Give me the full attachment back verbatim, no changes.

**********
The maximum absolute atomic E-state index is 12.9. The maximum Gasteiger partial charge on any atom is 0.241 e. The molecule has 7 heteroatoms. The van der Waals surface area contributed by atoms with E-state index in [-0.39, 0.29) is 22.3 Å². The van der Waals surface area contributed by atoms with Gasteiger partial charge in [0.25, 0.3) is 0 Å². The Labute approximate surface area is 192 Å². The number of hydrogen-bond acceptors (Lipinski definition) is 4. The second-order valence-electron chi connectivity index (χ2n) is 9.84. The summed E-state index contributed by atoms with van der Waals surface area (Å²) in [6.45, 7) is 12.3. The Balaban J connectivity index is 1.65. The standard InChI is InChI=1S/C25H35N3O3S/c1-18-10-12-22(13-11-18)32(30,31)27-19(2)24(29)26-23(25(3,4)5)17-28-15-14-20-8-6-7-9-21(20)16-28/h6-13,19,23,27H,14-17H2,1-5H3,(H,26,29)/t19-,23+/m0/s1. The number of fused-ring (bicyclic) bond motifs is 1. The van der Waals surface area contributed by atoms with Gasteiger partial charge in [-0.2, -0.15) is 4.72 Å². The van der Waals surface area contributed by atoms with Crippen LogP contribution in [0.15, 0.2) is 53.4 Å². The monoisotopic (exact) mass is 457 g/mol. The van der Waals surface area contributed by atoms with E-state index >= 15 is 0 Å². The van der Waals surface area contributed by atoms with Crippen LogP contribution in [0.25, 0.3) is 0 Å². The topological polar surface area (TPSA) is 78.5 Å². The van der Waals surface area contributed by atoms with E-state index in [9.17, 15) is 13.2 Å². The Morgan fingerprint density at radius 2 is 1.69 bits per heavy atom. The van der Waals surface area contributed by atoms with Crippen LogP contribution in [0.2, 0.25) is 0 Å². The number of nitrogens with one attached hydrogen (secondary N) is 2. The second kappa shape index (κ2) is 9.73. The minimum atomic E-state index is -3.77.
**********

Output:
The maximum absolute atomic E-state index is 12.9. The maximum Gasteiger partial charge on any atom is 0.241 e. The molecule has 7 heteroatoms. The van der Waals surface area contributed by atoms with E-state index in [-0.39, 0.29) is 22.3 Å². The van der Waals surface area contributed by atoms with Gasteiger partial charge in [0.25, 0.3) is 0 Å². The Labute approximate surface area is 192 Å². The number of hydrogen-bond acceptors (Lipinski definition) is 4. The second-order valence-electron chi connectivity index (χ2n) is 9.84. The summed E-state index contributed by atoms with van der Waals surface area (Å²) in [6.45, 7) is 12.3. The Balaban J connectivity index is 1.65. The standard InChI is InChI=1S/C25H35N3O3S/c1-18-10-12-22(13-11-18)32(30,31)27-19(2)24(29)26-23(25(3,4)5)17-28-15-14-20-8-6-7-9-21(20)16-28/h6-13,19,23,27H,14-17H2,1-5H3,(H,26,29)/t19-,23+/m0/s1. The number of fused-ring (bicyclic) bond motifs is 1. The van der Waals surface area contributed by atoms with Gasteiger partial charge in [-0.2, -0.15) is 4.72 Å². The van der Waals surface area contributed by atoms with Crippen LogP contribution in [0.15, 0.2) is 53.4 Å². The monoisotopic (exact) mass is 457 g/mol. The van der Waals surface area contributed by atoms with E-state index >= 15 is 0 Å². The van der Waals surface area contributed by atoms with Crippen LogP contribution in [0.25, 0.3) is 0 Å². The topological polar surface area (TPSA) is 78.5 Å². The van der Waals surface area contributed by atoms with E-state index in [9.17, 15) is 13.2 Å². The Morgan fingerprint density at radius 2 is 1.69 bits per heavy atom. The van der Waals surface area contributed by atoms with Crippen LogP contribution in [0.2, 0.25) is 0 Å². The number of nitrogens with one attached hydrogen (secondary N) is 2. The second kappa shape index (κ2) is 9.73. The minimum atomic E-state index is -3.77.